World Group action starts in


08 March 2011

Americans look to make home advantage count



  • Craig Gabriel

Photo: Ron AngleAndy Roddick (USA)

SANTIAGO, CHILE: USA has been waiting a long time for a Davis Cup by BNP Paribas home tie. In July, when the Americans take on Spain, potentially led by Rafael Nadal, it will be almost two and a half years since they played at home. It's the longest stretch without a home Davis Cup tie they have experienced since 1987.

There are three cities in the running for the World Group quarterfinal tie, being played on 8-10 July. Two are in Texas, San Antonio and Austin, Andy Roddick’s hometown, and San Antonio, and one in Albany, New York. The leading contender is certainly Austin, which has been pitching for a Davis Cup tie for some time, a push that has been spearheaded by Roddick.

“Obviously I appreciate the USTA considering it, it’s been something I’ve wanted for a long time,” Roddick said. “So, I appreciate the effort that’s been put in and hopefully we get it. It’s a matter of bids now, I’ve done what I could and hopefully we can get it there because it would be a dream come true.

“I have never been able to play at home and there never has been tennis there so it would be a really cool experience for me... and with a guy called Rafa in the Spanish side, it would be a blockbuster tie.”

So we wait to see how things unfold with the host city, but in the mean time there is certainly a new look in fashion stakes to the make-up of the American team, now that Jim Courier is at the helm. His debut as captain was a positive 4-1 win over Chile on clay in Santiago, with Roddick beating Paul Capdeville in the decisive fourth rubber.

“I don’t see this weekend having any lows, a lot of the stuff out there you might think is a low is a learning experience for my guys and myself,” Courier said. “I liked the way all of our guys responded to adversity out there.”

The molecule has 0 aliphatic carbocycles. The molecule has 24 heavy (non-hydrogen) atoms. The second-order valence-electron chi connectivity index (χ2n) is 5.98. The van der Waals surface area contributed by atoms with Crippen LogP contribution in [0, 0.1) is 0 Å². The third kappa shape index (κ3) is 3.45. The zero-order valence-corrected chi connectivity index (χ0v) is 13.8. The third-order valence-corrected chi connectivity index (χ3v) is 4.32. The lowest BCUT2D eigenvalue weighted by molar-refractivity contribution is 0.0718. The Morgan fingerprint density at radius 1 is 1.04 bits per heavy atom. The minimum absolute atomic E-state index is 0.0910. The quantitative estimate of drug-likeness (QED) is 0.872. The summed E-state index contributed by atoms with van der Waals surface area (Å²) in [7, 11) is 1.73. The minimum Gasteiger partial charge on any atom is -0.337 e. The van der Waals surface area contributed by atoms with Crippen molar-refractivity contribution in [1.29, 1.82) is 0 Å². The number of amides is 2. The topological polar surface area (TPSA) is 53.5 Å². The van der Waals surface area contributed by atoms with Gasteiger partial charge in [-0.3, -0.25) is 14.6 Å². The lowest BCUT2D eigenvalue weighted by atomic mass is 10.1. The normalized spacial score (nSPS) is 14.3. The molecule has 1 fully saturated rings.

Roddick, the kingpin of the American players, was glowing in his praise for Courier. He said there was no awkward transition from Patrick McEnroe, the previous captain, and explained Courier has been “very open with his lines of communication.”

The American team is now a six man squad. The four guys who were in Santiago - Roddick, John Isner, and Bob and Mike Bryan – plus Sam Querrey and Mardy Fish, who are both nursing slight injuries and didn’t make the journey. Courier will decide on his teams for ties on a case by case basis, something Roddick is quite happy with.

“We will have the benefit of mixing and matching and we can have more match-ups. That’s what nations like France and Spain have been able to do because of their depth,” Roddick said. “We can protect ourselves and I’m excited. I’ve pretty much only been on four or five man teams but not six... we can pick each other up.”

The Americans will need that against Spain. “Clearly we’re going to have to play at our best,” said Courier. “Clearly we play against a nation with so much depth and you don’t have to go down the rankings very far to find them.”

Home court advantage will certainly be a benefit for USA. The home and away concept of Davis Cup epitomises the competition’s uniqueness and special aspect.

“There are a lot more home matches coming in our favour, it comes in waves and that’s a big part of Davis Cup in helping a nation win,” Courier added. “Home field advantage is a huge factor. You can’t lose with the three nominated cities, well we could lose the match but we will be there to battle.”

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    • Andy Roddick (USA)John Isner (USA)
    • Bob Bryan and Mike Bryan (USA)Captain Jim Courier (USA)

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